‘Royal Rajasthan on Wheels’ – touted as India’s most luxurious train – is a joint venture between RTDC and Indian Railways. At the moment, the Rajasthan government owes Rs 30 crore haulage charges to the ministry and with RTDC running in losses, it seemed adifficult thing to run the train on the current model.
In 2010, the railway board had increased haulage charges from Rs 1,000 per kilometre to Rs 2,000. If the RTDC had paid Rs 30 lakh per trip as haulage charges, it has to pay nearly Rs 60 lakh per trip now. While the railway board had offered a discount of 40% since 2011, the objective of the meeting would be to negotiate with the board to consider extending the discount by two more years i.e. till 2009 when the RROW was flagged off. The RROW which is parked for the season is said to have run on 50% capacity last season and generated Rs one crore which barely covered running expenses and commissions to general sales agents (GSAs). For the next season, only 25 per cent tickets are booked.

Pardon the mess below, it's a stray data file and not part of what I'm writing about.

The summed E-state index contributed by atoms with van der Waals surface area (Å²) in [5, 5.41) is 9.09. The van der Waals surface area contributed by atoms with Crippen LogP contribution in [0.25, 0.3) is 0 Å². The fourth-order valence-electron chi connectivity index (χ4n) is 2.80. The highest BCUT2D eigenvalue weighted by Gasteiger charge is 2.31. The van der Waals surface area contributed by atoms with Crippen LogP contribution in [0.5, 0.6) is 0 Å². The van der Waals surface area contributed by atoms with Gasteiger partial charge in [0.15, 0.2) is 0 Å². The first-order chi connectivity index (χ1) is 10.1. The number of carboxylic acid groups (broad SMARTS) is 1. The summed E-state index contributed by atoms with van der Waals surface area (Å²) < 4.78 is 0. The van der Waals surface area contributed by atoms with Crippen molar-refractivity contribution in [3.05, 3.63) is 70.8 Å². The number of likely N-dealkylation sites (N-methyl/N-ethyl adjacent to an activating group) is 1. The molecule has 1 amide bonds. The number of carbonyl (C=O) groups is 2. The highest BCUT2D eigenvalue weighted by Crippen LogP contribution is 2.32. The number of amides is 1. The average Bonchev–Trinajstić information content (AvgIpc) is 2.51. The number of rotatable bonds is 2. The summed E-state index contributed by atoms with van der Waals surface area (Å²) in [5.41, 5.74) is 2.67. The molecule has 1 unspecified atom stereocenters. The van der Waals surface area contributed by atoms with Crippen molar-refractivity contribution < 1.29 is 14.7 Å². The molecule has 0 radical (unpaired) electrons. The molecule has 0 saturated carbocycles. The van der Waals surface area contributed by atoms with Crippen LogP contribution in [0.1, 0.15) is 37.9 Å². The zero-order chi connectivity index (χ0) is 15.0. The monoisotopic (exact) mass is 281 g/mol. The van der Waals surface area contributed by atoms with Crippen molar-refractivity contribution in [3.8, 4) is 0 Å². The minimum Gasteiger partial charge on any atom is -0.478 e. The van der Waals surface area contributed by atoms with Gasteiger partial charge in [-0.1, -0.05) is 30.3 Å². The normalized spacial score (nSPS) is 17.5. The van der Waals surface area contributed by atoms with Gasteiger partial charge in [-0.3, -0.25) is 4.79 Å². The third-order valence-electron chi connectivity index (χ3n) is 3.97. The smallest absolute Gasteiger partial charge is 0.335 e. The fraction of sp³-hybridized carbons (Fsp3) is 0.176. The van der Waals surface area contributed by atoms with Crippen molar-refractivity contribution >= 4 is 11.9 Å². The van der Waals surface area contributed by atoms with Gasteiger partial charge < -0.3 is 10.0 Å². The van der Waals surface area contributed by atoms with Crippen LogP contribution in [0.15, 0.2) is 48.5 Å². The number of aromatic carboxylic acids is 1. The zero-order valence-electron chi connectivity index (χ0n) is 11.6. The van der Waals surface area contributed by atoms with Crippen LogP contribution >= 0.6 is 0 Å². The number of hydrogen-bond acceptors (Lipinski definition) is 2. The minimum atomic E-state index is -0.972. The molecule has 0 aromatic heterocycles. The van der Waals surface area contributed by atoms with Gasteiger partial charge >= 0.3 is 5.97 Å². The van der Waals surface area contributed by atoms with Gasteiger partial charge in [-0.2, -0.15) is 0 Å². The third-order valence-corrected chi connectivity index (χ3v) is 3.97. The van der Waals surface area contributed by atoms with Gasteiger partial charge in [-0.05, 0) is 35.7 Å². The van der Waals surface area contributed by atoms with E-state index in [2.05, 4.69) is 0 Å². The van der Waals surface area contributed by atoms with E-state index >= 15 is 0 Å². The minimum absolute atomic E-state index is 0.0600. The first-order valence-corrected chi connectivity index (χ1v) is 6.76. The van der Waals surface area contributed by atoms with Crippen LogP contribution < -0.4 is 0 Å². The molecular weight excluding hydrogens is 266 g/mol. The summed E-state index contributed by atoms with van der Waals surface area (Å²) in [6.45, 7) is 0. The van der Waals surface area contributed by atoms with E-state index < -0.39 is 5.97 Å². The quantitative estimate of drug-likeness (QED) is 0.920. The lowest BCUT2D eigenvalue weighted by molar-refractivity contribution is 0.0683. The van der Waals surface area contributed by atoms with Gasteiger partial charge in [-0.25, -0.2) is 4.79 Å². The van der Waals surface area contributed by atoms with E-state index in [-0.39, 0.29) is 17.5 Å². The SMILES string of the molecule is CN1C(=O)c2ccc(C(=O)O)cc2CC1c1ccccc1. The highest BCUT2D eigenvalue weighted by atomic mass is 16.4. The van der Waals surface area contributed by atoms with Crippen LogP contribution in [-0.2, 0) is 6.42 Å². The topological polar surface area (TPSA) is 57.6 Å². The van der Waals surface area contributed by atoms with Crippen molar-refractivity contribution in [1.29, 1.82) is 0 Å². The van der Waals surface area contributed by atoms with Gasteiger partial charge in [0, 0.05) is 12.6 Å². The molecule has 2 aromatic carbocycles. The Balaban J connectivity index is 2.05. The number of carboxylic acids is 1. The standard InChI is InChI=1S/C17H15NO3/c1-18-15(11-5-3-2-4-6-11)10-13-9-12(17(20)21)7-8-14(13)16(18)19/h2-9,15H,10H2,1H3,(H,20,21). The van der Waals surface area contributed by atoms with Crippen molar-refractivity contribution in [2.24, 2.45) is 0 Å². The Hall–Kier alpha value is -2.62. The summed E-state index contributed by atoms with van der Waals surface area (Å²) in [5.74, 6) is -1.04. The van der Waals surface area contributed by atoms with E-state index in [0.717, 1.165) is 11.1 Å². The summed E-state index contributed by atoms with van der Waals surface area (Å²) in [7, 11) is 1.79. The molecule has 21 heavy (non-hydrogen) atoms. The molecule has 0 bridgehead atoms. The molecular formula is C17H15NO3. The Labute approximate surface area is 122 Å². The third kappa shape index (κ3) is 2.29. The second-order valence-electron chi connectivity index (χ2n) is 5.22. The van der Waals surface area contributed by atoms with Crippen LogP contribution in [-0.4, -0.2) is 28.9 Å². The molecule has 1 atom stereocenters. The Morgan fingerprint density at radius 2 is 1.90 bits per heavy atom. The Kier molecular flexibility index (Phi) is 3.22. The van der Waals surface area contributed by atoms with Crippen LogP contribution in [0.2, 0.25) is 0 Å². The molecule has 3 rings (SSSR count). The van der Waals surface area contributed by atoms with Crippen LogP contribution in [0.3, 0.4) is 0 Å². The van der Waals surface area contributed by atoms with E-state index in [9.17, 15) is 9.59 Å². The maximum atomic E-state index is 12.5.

“The haulage charges are exorbitant and we plan to propose to the railways to run the train on revenue sharing basis as the Palace on Wheels (POW). While railways get 56% of the revenue, Rajasthan’s share is 44% is far more logical,” said Vinod Ajmera, managing director of RTDC. Besides there would also be discussion on POW coaches overhauling, he said. The average life of the train coaches is 18 years but POW has already done 18 years, well past its life.